Tony Blair strongly denied outrageous internet rumors today linking him with the divorce of Rupert Murdoch and Wendi Deng.
The internet was awash with unfounded suggestions that the former British Prime Minister may have been romantically involved with 44-year-old Wendi Deng, who is a close friend.
The feverish speculation followed a Twitter claim by BBC business editor Robert Peston, who has close links with Murdoch empire insiders, that he had been “told that undisclosed reasons for Murdoch divorcing Deng are jaw-dropping – & hate myself for wanting to know what they are”.
The rumors are understood to have been emphatically rejected by Tony Blair aides as untrue – either now or in the past – and also as highly defamatory.
A spokesman for Tony Blair told the Hollywood Reporter: “If you are asking if they are having an affair, the answer is no.”
The spokesman said Tony Blair would not be making a public comment on the divorce himself.
With no explanation forthcoming from the Murdoch camp, rumors started flying within hours of the bombshell news that the media tycoon had filed for divorce in a New York court, ending his 14 years marriage to his third wife.
It is no secret that the ambitious Wendi Deng and Tony Blair are good friends. He is godfather to Grace, her older child with 82-year-old Rupert Murdoch.
Rupert Murdoch biographer Michael Wolff described Tony Blair as “one of Wendi’s first official social conquests” and suggested that the former prime minister had seen her as a key link in his efforts to woo her politically powerful husband.
Rupert Murdoch, who is estimated to be worth nearly $11 billion, cited as grounds for the divorce “that the relationship has broken down irretrievably”.
Tony Blair strongly denied outrageous internet rumors today linking him with the divorce of Rupert Murdoch and Wendi Deng
Insiders said the marriage has actually been strained for years. Some pointed to an article in the New York Times last year in which Wendi Deng’s friends admitted the Murdochs were living “largely separate lives” as she looked after their two children and played the socialite while her husband ran his huge media business.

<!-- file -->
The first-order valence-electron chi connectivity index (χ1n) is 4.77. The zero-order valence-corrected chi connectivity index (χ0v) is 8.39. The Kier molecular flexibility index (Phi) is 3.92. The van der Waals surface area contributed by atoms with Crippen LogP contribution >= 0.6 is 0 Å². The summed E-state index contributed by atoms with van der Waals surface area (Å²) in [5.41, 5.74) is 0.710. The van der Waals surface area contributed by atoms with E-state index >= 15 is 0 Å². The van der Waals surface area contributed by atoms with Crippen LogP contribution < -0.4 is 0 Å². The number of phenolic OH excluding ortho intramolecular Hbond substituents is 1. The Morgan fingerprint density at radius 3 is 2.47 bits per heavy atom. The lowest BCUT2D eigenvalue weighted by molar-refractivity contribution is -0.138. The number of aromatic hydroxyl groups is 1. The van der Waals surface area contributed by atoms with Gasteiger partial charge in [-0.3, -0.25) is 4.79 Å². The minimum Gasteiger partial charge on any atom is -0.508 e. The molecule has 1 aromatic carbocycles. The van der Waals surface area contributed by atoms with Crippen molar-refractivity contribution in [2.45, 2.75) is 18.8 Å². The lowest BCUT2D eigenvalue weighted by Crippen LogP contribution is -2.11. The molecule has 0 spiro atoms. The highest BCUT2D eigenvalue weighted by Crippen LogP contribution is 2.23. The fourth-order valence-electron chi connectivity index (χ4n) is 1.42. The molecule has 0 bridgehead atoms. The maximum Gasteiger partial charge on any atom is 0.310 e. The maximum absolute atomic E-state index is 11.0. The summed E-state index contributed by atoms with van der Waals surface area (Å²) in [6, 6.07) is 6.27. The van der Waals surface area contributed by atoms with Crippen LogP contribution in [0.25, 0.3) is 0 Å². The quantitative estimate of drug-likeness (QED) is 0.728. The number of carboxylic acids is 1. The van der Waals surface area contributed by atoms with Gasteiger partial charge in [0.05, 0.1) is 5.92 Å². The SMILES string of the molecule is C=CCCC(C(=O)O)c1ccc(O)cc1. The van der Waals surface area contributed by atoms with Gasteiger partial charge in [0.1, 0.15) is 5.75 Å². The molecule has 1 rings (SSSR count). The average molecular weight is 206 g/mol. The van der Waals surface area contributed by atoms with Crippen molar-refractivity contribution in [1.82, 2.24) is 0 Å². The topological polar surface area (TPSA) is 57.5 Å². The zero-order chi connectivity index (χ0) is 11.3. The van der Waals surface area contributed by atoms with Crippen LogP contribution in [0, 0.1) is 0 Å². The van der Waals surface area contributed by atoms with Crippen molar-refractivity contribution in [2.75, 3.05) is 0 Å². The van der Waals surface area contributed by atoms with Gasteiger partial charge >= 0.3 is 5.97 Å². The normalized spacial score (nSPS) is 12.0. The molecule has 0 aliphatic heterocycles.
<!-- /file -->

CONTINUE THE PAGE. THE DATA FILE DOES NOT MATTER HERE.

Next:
They reportedly came close to splitting up as long ago as 2006 when Wendi Deng reacted with fury to Rupert Murdoch’s decision that their two young daughters, Grace and Chloe, would not have the same say over the running of the family media empire as his children from previous marriages.
Rupert Murdoch’s biographer Neil Chenoweth suggested that the media mogul had planned the divorce as long ago as February after the death of his mother two months earlier gave him extra shares in the family business that he could use to pay off his wife.
In the same month, observers of the couple at the Oscars saw a noticeable change in Wendi Deng’s behavior towards her husband.
“She was snippy with him during the Oscar weekend and she’s really impatient with him these days,” a source at the time told Deadline Hollywood, a film industry website which first reported the divorce.
Michael Wolff recalled reports that Rupert Murdoch told his oldest son, Lachlan, some years ago that he had concluded that marrying the fiery Wendi Deng was a “mistake”.
Other sources claimed the workaholic Rupert Murdoch was more concerned with the imminent division of his media empire into publishing and entertainment arms than with his split from his wife.
Although the couple have a pre-nuptial agreement which should ensure that the Murdoch business empire is not affected by the split, their settlement will have to sort out what happens to their seven homes.
They include a Manhattan apartment Rupert Murdoch bought for $45 million, a 16-acre vineyard in Los Angeles, a flat in London’s Mayfair, an 11-bedroom house in Beverly Hills and a period house outside the Forbidden City in Beijing.